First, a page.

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The authors prospectively investigated the association between dairy intake and risk of Parkinson’s disease among 57,689 men and 73,175 women from the Cancer Prevention Study II Nutrition Cohort from the American Cancer Society. A total of 250 men and 138 women with Parkinson’s disease were identified during the follow-up (1992–2001). Dairy consumption was positively associated with the risk of Parkinson’s disease: compared with the lowest intake quintile, the corresponding relative risks (RRs) for quintiles 2–5 were 1.4, 1.4, 1.4, and 1.6 (95 percent confidence interval (CI): 1.1–2.2; p for trend=0.05). A higher risk among dairy consumers was found in both men and women, although the association in women appeared non-linear. The meta-analysis of all prospective studies confirmed a moderately elevated risk of Parkinson’s disease among individuals with high dairy consumption: the RRs between extreme intake categories were 1.6 (95 percent CI: 1.3–2.0) for men and women combined, 1.8 for men (95 percent CI: 1.4–2.4), and 1.3 for women (95 percent CI: 0.8–2.1). These data suggest that dairy consumption may increase the risk of Parkinson’s disease, particularly in men. More studies are needed to further examine these findings and to explore the underlying mechanisms.
Diet may play an important role in the etiology of Parkinson’s disease, either by altering the oxidative balance in the brain or by serving as a vehicle for environmental neurotoxins. Few epidemiological studies have been able to examine potential associations between diet and Parkinson’s disease because of its relatively low incidence and insidious onset. Most of the published investigations were case-control studies (1–4) that may not be well-suited for investigating associations between diet and neurodegenerative diseases, due to the potential for recall and selection bias (5, 6). With prospective data from the Health Professionals Follow-up Study and the Nurses’ Health Study, we initially reported an unexpected positive association between dairy consumption and risk of Parkinson’s disease in men, but not in women (5). A recent analysis of the prospective Honolulu Asian Aging Study, a cohort comprising only men, reported that higher mid-life consumption of milk, but not of other dairy items, was related to a greater risk of Parkinson’s disease in later life (7). Here, by taking advantage of the well-established American Cancer Society’s Cancer Prevention Study II-Nutrition cohort, we were able to further prospectively investigate the associations between dairy, individual dairy items, and nutrients from dairy products and risk of Parkinson’s disease and to examine the potential gender difference.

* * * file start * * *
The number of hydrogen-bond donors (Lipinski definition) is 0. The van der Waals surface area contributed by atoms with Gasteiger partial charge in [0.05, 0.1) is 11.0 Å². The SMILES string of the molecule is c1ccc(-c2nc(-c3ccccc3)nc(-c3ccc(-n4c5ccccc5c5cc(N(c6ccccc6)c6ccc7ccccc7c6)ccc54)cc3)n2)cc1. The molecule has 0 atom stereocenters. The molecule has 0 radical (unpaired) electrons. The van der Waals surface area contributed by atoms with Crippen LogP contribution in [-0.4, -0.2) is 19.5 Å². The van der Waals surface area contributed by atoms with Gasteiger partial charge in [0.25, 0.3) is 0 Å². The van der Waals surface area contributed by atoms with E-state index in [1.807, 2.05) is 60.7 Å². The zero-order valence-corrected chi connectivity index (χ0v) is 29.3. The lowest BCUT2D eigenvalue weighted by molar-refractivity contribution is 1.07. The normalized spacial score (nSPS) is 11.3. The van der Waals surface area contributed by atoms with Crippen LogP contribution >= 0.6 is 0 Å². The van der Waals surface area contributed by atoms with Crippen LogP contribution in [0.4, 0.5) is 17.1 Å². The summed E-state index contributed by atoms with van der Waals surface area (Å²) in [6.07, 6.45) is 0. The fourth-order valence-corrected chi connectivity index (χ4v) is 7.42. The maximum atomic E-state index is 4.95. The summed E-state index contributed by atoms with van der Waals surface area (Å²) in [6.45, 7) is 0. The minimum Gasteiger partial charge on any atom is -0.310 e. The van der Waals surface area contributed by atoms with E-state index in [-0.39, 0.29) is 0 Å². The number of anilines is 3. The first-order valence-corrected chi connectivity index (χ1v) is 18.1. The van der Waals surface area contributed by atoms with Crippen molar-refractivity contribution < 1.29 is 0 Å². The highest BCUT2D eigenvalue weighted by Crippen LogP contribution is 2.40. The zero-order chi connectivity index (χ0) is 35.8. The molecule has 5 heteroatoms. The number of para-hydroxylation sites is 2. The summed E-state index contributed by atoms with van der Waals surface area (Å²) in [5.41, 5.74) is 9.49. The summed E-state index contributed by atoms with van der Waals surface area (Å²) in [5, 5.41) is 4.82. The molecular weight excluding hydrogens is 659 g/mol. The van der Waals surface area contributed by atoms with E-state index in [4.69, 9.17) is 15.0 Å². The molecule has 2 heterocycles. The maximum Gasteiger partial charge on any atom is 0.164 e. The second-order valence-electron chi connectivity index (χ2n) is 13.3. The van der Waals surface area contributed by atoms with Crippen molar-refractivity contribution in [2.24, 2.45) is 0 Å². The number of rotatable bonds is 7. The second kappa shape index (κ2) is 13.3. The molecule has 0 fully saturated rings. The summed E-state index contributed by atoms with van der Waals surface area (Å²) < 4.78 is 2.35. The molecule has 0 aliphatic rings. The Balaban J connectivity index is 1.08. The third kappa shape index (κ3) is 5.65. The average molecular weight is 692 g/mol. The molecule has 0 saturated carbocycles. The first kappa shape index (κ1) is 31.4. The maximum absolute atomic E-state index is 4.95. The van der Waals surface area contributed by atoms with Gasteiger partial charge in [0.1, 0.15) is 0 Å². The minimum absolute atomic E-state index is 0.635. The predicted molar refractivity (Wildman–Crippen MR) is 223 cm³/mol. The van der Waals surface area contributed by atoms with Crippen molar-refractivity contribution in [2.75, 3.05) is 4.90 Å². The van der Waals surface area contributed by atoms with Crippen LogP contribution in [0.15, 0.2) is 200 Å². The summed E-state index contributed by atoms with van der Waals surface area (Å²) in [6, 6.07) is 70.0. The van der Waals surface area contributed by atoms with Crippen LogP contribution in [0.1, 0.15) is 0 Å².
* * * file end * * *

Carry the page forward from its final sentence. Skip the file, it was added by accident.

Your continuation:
Participants in this study were drawn from the Cancer Prevention Study II-Nutrition cohort, a prospective study of 86,404 men and 97,786 women that was initiated in 1992 by the American Cancer Society to investigate risk factors for cancer incidence (8). This Nutrition cohort is a subgroup of the 1.2 million US men and women originally recruited in 1982 in the Cancer Prevention Study II for research on cancer mortality. Participants were 50–74 years of age at enrollment in 1992 or 1993, when they completed a mailed questionnaire that included questions on demographic, medical, environmental, lifestyle and dietary habits. Follow-up surveys were conducted in 1997, 1999 and 2001 to update exposure information and to ascertain whether major chronic diseases have occurred. A specific question on the lifetime occurrence of Parkinson’s disease was asked in the 2001 survey. The current analyses were limited to participants in the 2001 survey who did not have Parkinson’s disease before they answered the baseline 1992 questionnaire. We also excluded men and women who reported extreme values of daily energy intake (<550 or >3500 kcal/day for women and <650 or >4000 kcal/day for men) and those who left 10 or more items blank or did not complete the beverage section of the questionnaire. The follow-up of eligible participants (n= 130,864) started on the date of return of the 1992 questionnaire and ended on the date when the first symptoms of Parkinson’s disease were noticed for Parkinson’s disease cases, or August 31, 2001 for participants without Parkinson’s disease. The study was approved by the Human Subject Committee at Harvard School of Public Health and the Institutional Review Board at Emory University.
The case ascertainment procedures were similar to those in our previous studies of Parkinson’s disease (9). Briefly, we wrote to all participants who reported a diagnosis of Parkinson’s disease on the 2001 questionnaire and asked for their permission to contact their treating neurologists. We then asked their treating neurologists (or internists if the neurologists did not respond) to complete a diagnostic questionnaire or to send a copy of the medical record. The questionnaire asked physicians to report the presence or absence of cardinal signs of Parkinson’s disease (rest tremor, rigidity, bradykinesia, and postural instability), response to levodopa treatment, and other clinical features that may corroborate a Parkinson’s disease diagnosis or suggest an alternative diagnosis. A case was confirmed if the diagnosis was considered clinically definite or probable by the treating neurologist or internist, or if the medical record included either a final diagnosis of Parkinson’s disease made by a neurologist, or evidence at a neurological examination of at least two of the four cardinal signs with one being rest tremor or bradykinesia, a progressive course, and the absence of unresponsiveness to levodopa or other features suggesting an alternative diagnosis. The review of medical records was conducted by our movement disorder specialist (MAS), blind to the exposure status.